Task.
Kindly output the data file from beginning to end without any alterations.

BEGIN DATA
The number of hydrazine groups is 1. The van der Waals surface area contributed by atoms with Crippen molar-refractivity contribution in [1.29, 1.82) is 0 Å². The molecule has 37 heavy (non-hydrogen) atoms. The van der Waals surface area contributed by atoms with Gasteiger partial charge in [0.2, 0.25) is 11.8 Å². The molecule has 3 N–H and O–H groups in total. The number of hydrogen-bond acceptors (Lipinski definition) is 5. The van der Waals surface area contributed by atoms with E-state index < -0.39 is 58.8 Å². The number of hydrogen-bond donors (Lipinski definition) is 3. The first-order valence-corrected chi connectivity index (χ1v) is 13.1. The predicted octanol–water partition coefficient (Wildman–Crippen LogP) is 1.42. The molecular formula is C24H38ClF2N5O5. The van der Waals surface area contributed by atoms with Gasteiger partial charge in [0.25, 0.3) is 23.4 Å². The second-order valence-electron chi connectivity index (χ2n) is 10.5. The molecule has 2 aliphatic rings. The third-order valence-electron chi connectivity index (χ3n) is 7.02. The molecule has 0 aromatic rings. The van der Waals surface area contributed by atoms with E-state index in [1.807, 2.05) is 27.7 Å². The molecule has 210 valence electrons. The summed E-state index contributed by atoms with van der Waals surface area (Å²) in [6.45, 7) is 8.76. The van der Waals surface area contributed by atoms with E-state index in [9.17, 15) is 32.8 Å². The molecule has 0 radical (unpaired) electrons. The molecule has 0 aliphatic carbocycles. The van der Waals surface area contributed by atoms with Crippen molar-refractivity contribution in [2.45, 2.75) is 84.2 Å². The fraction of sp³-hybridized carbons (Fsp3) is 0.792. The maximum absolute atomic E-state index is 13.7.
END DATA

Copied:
The number of hydrazine groups is 1. The van der Waals surface area contributed by atoms with Crippen molar-refractivity contribution in [1.29, 1.82) is 0 Å². The molecule has 37 heavy (non-hydrogen) atoms. The van der Waals surface area contributed by atoms with Gasteiger partial charge in [0.2, 0.25) is 11.8 Å². The molecule has 3 N–H and O–H groups in total. The number of hydrogen-bond acceptors (Lipinski definition) is 5. The van der Waals surface area contributed by atoms with E-state index < -0.39 is 58.8 Å². The number of hydrogen-bond donors (Lipinski definition) is 3. The first-order valence-corrected chi connectivity index (χ1v) is 13.1. The predicted octanol–water partition coefficient (Wildman–Crippen LogP) is 1.42. The molecular formula is C24H38ClF2N5O5. The van der Waals surface area contributed by atoms with Gasteiger partial charge in [0.25, 0.3) is 23.4 Å². The second-order valence-electron chi connectivity index (χ2n) is 10.5. The molecule has 2 aliphatic rings. The third-order valence-electron chi connectivity index (χ3n) is 7.02. The molecule has 0 aromatic rings. The van der Waals surface area contributed by atoms with E-state index in [1.807, 2.05) is 27.7 Å². The molecule has 210 valence electrons. The summed E-state index contributed by atoms with van der Waals surface area (Å²) in [6.45, 7) is 8.76. The van der Waals surface area contributed by atoms with E-state index in [9.17, 15) is 32.8 Å². The molecule has 0 radical (unpaired) electrons. The molecule has 0 aliphatic carbocycles. The van der Waals surface area contributed by atoms with Crippen molar-refractivity contribution in [2.45, 2.75) is 84.2 Å². The fraction of sp³-hybridized carbons (Fsp3) is 0.792. The maximum absolute atomic E-state index is 13.7.